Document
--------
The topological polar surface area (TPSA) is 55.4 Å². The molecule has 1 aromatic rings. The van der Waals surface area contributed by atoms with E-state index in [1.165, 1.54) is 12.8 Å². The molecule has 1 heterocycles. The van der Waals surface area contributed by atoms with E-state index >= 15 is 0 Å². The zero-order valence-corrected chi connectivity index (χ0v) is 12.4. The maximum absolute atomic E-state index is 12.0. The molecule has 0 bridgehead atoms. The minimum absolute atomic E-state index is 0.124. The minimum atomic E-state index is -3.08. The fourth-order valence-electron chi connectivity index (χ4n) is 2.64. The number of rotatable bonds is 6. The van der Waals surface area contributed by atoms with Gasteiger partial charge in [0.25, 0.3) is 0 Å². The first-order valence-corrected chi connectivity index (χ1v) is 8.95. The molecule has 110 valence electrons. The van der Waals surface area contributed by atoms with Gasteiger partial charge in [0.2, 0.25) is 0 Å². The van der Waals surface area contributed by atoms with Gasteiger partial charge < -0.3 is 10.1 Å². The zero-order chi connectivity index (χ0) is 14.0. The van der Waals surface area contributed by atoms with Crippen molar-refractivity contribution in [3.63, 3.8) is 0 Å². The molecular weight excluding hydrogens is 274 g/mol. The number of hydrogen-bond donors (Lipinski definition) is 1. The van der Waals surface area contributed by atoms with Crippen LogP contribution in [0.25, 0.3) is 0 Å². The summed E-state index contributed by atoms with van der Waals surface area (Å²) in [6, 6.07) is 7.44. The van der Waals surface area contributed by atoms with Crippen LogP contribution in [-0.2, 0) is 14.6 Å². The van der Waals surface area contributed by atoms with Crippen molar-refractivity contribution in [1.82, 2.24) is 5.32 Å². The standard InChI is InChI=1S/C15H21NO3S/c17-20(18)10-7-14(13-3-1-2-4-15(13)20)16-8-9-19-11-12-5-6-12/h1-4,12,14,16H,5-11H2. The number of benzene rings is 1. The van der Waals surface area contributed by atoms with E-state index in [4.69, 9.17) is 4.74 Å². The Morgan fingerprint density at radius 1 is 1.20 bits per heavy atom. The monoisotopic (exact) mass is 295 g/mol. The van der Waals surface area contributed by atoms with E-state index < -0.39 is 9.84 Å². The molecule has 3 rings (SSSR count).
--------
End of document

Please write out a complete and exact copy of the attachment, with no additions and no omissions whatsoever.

The topological polar surface area (TPSA) is 55.4 Å². The molecule has 1 aromatic rings. The van der Waals surface area contributed by atoms with E-state index in [1.165, 1.54) is 12.8 Å². The molecule has 1 heterocycles. The van der Waals surface area contributed by atoms with E-state index >= 15 is 0 Å². The zero-order valence-corrected chi connectivity index (χ0v) is 12.4. The maximum absolute atomic E-state index is 12.0. The molecule has 0 bridgehead atoms. The minimum absolute atomic E-state index is 0.124. The minimum atomic E-state index is -3.08. The fourth-order valence-electron chi connectivity index (χ4n) is 2.64. The number of rotatable bonds is 6. The van der Waals surface area contributed by atoms with Gasteiger partial charge in [0.25, 0.3) is 0 Å². The first-order valence-corrected chi connectivity index (χ1v) is 8.95. The molecule has 110 valence electrons. The van der Waals surface area contributed by atoms with Gasteiger partial charge in [0.2, 0.25) is 0 Å². The van der Waals surface area contributed by atoms with Gasteiger partial charge < -0.3 is 10.1 Å². The zero-order chi connectivity index (χ0) is 14.0. The van der Waals surface area contributed by atoms with Crippen molar-refractivity contribution in [3.63, 3.8) is 0 Å². The molecular weight excluding hydrogens is 274 g/mol. The number of hydrogen-bond donors (Lipinski definition) is 1. The van der Waals surface area contributed by atoms with Crippen LogP contribution in [0.25, 0.3) is 0 Å². The summed E-state index contributed by atoms with van der Waals surface area (Å²) in [6, 6.07) is 7.44. The van der Waals surface area contributed by atoms with Crippen LogP contribution in [-0.2, 0) is 14.6 Å². The van der Waals surface area contributed by atoms with Crippen molar-refractivity contribution in [1.82, 2.24) is 5.32 Å². The standard InChI is InChI=1S/C15H21NO3S/c17-20(18)10-7-14(13-3-1-2-4-15(13)20)16-8-9-19-11-12-5-6-12/h1-4,12,14,16H,5-11H2. The number of benzene rings is 1. The van der Waals surface area contributed by atoms with E-state index in [4.69, 9.17) is 4.74 Å². The Morgan fingerprint density at radius 1 is 1.20 bits per heavy atom. The monoisotopic (exact) mass is 295 g/mol. The van der Waals surface area contributed by atoms with E-state index < -0.39 is 9.84 Å². The molecule has 3 rings (SSSR count).